Apparently, the director shot the pilot episode on site to fix the tell-tale landmarks in the viewer's mind, hoping that this splash of local color would carry-over when he pulled up stakes and moved the camera crew north of the border.

In another TV series, one episode was supposedly set in Spokane. But the greenery was much too lush for E. Washington.

On yet another TV, most of the show was filmed on location in Fall City, North Bend, and Snoqualmie, but the opening scene was clearly shot evidently shot elsewhere--on Whidbey Island, I was later to learn. A native would never mistake the Snoqualmie River for Puget Sound.

Now this sort of comparison demands a very broad and minute knowledge of the locale--not only in space, but also in time. If we were to go backward or forward 50-100 years, my indigenous knowledge would be useless--for the landscape and cityscape would be so greatly altered.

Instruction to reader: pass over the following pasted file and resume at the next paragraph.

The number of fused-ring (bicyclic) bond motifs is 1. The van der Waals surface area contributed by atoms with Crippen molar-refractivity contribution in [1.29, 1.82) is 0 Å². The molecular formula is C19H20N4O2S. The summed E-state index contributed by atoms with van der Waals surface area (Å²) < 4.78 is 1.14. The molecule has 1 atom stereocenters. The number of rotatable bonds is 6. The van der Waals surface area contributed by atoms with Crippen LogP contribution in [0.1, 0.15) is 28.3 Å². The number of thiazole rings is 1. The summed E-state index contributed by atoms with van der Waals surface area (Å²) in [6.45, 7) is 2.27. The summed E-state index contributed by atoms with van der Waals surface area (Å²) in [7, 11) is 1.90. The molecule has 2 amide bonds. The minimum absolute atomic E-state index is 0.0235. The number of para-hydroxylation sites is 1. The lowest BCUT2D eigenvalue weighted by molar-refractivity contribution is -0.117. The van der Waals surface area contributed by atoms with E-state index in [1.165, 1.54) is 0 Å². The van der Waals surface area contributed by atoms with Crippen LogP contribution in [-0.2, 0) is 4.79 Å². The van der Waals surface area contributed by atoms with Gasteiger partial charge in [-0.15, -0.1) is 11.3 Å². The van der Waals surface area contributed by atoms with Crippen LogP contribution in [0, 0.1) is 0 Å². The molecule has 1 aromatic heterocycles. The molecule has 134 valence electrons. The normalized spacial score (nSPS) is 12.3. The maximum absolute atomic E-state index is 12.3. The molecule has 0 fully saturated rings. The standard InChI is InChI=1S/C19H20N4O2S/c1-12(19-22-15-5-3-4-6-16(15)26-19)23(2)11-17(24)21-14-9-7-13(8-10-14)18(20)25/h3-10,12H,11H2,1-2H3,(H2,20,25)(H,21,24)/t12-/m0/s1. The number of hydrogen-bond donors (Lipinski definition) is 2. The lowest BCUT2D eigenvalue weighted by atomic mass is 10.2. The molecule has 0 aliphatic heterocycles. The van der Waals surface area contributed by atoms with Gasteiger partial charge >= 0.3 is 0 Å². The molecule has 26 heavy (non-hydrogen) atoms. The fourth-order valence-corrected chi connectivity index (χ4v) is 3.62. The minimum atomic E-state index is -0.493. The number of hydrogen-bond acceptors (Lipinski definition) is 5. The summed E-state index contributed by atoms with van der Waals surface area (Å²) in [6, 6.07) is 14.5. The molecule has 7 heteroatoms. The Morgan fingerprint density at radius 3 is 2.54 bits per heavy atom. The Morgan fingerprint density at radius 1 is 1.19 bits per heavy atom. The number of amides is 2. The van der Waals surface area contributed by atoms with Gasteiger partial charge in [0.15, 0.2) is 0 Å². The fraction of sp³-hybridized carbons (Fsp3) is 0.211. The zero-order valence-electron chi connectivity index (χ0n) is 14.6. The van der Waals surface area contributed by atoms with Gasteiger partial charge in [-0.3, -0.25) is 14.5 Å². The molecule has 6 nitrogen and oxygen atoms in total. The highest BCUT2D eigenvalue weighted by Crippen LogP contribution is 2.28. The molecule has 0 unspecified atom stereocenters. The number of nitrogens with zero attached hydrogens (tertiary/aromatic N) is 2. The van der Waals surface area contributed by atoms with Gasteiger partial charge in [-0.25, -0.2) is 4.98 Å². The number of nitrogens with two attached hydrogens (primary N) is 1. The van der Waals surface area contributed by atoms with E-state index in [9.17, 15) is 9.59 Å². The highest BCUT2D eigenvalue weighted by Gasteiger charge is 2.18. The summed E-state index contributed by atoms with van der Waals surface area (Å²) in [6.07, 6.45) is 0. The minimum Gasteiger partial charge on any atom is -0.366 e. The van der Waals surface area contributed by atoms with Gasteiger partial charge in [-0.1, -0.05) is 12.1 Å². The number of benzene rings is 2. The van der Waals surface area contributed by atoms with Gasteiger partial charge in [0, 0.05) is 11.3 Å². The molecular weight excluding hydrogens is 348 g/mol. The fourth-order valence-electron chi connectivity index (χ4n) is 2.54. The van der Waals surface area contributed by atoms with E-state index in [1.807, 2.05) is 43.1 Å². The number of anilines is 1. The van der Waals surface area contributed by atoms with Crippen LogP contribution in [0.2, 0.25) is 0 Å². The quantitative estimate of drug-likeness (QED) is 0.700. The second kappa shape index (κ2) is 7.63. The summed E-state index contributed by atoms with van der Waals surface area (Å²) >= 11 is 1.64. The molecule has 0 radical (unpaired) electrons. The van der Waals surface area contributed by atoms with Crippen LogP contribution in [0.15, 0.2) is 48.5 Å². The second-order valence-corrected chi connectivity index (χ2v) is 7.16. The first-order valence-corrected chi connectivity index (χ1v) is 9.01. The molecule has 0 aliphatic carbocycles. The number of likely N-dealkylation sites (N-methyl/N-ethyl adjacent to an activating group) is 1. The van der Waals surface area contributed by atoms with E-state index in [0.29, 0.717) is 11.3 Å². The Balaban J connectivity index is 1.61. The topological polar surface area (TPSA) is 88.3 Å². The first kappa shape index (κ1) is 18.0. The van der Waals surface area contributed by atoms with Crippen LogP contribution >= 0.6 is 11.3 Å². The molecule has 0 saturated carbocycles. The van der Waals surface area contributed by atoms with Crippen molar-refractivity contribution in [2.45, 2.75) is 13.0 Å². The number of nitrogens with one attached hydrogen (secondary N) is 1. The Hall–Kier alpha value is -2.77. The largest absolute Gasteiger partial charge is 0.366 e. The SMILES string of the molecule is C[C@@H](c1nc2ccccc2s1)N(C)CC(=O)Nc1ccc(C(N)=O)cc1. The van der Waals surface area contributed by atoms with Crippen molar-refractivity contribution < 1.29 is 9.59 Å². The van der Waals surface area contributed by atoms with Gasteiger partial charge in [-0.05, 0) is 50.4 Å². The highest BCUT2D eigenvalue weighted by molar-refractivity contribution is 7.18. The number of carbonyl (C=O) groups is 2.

Canadian actors can often pass for Americans, but I can tell the difference between the American actor and the Canadian actor playing an American. The difference is very subtle. The Canadian accent isn't conspicuous, like the working class or uppercrust British accent. It's not that it sounds like something else--something identifiably foreign. Rather, it just doesn't sound quite like idiomatic American pronunciation. It's a bit classier…not as nasal or slurvian…the intonation and placement are a shade different.

Okay, my point is this: here we have so-called scholars, writing some 2000-3500 years after the fact, based on some historical or semi-historical source, which is, at best, within the general vicinity of the Biblical event, although it may be hundred or more years before or after the fact, and a hundred or more miles distant from the event. And that is even before we factor in the ancient historian's private bias or official agenda. Say, he's a court historian. Or a political rival of so-and-so.

It is quite possible, under such circumstances, that you could have a genuine discrepancy, or misidentification, between two sources (biblical and extra-biblical) without any prejudice to the veracity of Scripture.